Polygamny, and Other Places our Society is Headed

Last Friday, my girlfriend and I went to a show at a local bar. We didn’t know when the thing was starting so we ended up arriving way early. When we got there, among the very few people there was a group of one guy and two girls. The girls, I learned, were his fiancĂ© and girlfriend. Later, a woman showed up who I knew was living with her husband, kids, and boyfriend.

These sorts of encounters make it hard for me to take seriously a talking point that you hear an awful lot in discussions of relationships, politicized (should gay unions be legally recognized?) or otherwise (what makes the perfect relationship?) The talking point is this: Polygamy is this weird institution that only backwards people from primitive cultures will ever engage in. The truth, I think, is this: polygamy is one of several strange but significant trends that is inevitably going to result from the sexual revolution.

Here’s the weak version of that thesis. Human beings may not exhibit infinite variety, but we exhibit quite a bit. For every norm there’s at least a few oddballs that deviate from it. So even if the vast majority of people want monogamy deep down, there’s going to be a few who want polygamy. Add to that assumption our modern ideas about sexual freedom: even if the government only actively supports some kinds of relationships, it has no business coercively interfering with ones it doesn’t like. Furthermore, people really shouldn’t frown too heavily alternative relationships, even if they dislike them–an idea explicitly advocated by liberal great John Stewart Mill, and adopted in a vaguer way by many modern liberals. Under such circumstances, the few polygamy enthusiasts are likely to arrange quasi-polygamous unions, simply because they want to and government non-support isn’t that big of a deterrent.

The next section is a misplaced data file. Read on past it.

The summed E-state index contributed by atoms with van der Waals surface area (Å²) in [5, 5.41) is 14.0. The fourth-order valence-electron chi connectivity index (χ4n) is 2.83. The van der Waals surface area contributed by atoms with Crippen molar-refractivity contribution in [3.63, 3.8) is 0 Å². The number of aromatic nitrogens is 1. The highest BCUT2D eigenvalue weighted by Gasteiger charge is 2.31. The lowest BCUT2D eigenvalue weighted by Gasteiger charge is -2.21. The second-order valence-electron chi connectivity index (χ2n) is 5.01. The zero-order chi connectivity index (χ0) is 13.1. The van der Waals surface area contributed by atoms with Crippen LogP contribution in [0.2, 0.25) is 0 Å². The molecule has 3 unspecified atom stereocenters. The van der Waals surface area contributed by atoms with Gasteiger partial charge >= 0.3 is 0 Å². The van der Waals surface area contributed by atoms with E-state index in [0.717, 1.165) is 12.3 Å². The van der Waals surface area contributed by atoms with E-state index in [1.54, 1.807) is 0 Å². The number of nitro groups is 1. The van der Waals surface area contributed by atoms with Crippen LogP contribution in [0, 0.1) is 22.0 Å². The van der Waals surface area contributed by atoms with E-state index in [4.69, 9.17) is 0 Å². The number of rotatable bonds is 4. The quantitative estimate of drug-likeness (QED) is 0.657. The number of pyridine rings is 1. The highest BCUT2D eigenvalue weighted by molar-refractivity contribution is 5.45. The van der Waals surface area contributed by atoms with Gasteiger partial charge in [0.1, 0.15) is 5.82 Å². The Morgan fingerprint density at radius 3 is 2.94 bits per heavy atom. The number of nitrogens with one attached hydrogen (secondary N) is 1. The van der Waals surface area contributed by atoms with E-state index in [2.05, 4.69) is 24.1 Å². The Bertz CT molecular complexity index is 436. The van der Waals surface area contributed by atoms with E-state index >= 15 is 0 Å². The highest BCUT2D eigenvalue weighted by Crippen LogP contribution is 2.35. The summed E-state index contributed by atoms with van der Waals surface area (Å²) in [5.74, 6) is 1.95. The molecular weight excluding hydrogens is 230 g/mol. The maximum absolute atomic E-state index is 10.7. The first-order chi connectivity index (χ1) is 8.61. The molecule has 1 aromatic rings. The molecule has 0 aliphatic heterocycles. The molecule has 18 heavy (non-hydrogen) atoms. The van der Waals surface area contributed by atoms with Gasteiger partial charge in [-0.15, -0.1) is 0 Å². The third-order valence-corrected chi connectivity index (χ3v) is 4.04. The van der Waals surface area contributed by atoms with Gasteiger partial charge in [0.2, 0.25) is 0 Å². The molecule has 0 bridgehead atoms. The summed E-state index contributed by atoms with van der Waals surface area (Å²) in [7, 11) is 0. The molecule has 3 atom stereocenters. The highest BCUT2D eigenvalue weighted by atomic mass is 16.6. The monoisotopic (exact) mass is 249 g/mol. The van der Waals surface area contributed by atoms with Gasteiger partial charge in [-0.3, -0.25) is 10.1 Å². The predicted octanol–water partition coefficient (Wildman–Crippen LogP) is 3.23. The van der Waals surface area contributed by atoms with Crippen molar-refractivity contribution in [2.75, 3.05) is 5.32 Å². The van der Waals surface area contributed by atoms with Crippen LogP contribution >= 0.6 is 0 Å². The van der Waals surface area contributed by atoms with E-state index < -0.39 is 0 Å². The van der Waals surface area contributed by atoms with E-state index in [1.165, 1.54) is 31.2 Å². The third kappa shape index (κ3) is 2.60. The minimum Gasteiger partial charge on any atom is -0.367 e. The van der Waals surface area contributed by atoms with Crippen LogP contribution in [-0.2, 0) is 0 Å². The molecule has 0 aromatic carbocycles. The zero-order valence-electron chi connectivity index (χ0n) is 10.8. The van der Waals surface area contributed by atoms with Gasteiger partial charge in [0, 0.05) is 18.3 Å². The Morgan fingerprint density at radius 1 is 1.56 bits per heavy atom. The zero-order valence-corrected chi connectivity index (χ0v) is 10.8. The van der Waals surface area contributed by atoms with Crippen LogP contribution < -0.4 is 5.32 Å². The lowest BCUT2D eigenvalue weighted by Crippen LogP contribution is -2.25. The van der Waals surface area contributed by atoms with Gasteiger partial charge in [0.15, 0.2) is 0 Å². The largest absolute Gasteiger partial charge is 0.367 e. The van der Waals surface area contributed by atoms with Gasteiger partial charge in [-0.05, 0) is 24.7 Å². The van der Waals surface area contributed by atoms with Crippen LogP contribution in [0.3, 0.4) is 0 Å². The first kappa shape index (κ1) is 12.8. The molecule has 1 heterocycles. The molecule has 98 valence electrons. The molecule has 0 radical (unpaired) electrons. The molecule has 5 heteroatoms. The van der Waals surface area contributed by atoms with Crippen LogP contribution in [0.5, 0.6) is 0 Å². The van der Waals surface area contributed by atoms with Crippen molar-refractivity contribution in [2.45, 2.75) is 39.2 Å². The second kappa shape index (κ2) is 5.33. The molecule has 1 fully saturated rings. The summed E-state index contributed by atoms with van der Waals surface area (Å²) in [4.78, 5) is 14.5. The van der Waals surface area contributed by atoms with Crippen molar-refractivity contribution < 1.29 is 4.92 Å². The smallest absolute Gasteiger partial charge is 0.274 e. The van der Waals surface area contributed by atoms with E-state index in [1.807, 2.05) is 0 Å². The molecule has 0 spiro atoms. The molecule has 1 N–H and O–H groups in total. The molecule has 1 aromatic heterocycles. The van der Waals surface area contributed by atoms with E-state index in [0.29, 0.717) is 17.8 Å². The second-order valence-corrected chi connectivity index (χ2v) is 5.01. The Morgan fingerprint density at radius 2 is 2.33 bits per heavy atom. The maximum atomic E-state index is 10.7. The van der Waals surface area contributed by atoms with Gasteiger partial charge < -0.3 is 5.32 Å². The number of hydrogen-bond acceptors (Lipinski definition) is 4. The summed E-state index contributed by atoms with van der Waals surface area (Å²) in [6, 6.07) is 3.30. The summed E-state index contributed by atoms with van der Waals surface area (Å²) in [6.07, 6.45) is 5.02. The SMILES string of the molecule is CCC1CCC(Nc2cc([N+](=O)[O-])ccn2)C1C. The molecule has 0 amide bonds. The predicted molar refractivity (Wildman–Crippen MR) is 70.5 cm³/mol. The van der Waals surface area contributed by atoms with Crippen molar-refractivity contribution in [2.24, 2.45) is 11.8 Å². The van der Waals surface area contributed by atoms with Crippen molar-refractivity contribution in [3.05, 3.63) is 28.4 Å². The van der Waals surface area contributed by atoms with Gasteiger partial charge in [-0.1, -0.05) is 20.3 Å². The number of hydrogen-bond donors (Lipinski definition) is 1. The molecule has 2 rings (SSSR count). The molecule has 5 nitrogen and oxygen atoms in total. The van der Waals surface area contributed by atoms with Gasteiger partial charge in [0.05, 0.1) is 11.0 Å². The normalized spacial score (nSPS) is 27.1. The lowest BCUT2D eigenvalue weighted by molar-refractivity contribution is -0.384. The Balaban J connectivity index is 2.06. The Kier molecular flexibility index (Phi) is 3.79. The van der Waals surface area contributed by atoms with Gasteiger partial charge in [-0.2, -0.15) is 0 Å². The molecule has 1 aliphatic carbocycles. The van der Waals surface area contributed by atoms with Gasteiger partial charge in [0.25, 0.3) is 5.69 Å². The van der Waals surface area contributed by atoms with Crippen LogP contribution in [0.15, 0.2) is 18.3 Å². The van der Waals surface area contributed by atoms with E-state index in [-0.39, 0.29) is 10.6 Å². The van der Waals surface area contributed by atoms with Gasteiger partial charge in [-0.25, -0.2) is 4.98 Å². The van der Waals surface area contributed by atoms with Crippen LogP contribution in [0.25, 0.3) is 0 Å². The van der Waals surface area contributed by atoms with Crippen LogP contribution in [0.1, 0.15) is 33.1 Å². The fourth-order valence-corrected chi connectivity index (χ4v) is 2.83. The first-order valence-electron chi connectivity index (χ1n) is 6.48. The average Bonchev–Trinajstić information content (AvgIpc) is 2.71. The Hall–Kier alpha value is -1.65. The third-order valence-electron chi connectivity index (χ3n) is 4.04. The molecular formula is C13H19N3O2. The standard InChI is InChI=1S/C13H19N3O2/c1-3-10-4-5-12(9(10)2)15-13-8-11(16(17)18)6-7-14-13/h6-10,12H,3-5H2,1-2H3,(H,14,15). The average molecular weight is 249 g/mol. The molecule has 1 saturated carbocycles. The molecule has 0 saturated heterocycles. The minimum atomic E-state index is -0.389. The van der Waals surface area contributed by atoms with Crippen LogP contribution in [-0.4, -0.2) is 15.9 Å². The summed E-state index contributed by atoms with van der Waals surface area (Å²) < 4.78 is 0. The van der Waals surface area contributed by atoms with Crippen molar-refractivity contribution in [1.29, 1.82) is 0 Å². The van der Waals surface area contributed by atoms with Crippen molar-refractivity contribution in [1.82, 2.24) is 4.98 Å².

Now the stronger version of the thesis. Actually, it’s not just oddballs who will want polygamy. Almost everyone will. Historically, men have had multiple wives wherever they could get away with it, a fact often missed because sometimes they’re not called “wives” or even “concubines.” For example, Roman law officially mandated monogamy, but implicitly acknowledged that female slaves are, in effect, concubines. Similarly, the feudal lords of Christendom had a tendency to hire more maids for their castles than they could possibly put to work. And what do the women think of this? Some times, no doubt, they’ve been forced into these arrangements, but, as anthropologist Laura Betzig once put it, many women would rather be the third wife of JFK than the first wife of Bozo the Clown. In evolutionary terms, men will always want polygamy because the relationship between number of wives and offspring is pretty direct, while women will often want it because a rich man may have more than enough resources to spread among his many children, while an attractive man may have better genes.

Given these facts about human psychology, the man-man-woman relationship mentioned in the introduction should remain an oddity, but multi-woman arrangements may become popular, and should increase in popularity as the social stigma lessens. Probably the great harems of early civilization will never be possible as long as men in power can’t get their way by killing off whoever they happen to dislike. Maybe, though, we’ll see something akin to what occurs in a lot of hunter-gather bands: the most successful 10-15% of men wind up with an extra wife or two.

This makes the social policy issues around polygamy more than talking points for gay-rights. What to think of them? A simple argument for supporting gay marriage but not polygamy is that gender isn’t an important part of current marriage laws, so it’s easy to cut-and-paste those laws onto gay relationships, but monogamy is so important to the current regime that changes are infeasible. But what if some clever experts in family law had a reasonable proposal? Would it be a good idea? The idea that polygamy hurts women is hard to make sense of if we guarantee personal autonomy, with the right to sign away the possibility of polygamy in pre-nups: “Opposed to polygamous marriage? Then don’t get one!”

The people who have a real interest in enforced monogamy is men–both the men who would lose out in a competition for mates, and the men who would succeed only with difficulty and don’t want to play that game. This seems to be a pretty strong reason for making life difficult for would-be polyamists–as difficult as we can make it without infringing personal autonomy. We can’t eliminate all sexual competition and male alienation, but we can at least reduce it by not giving official sanction to polygamy. Even under such a policy, though, I expect informal polygamy to become an increasingly noticeable part of society in the rich and liberal world.

That’s all I have to say about that–though in the next two weeks I plan to write about related issues in our social future.

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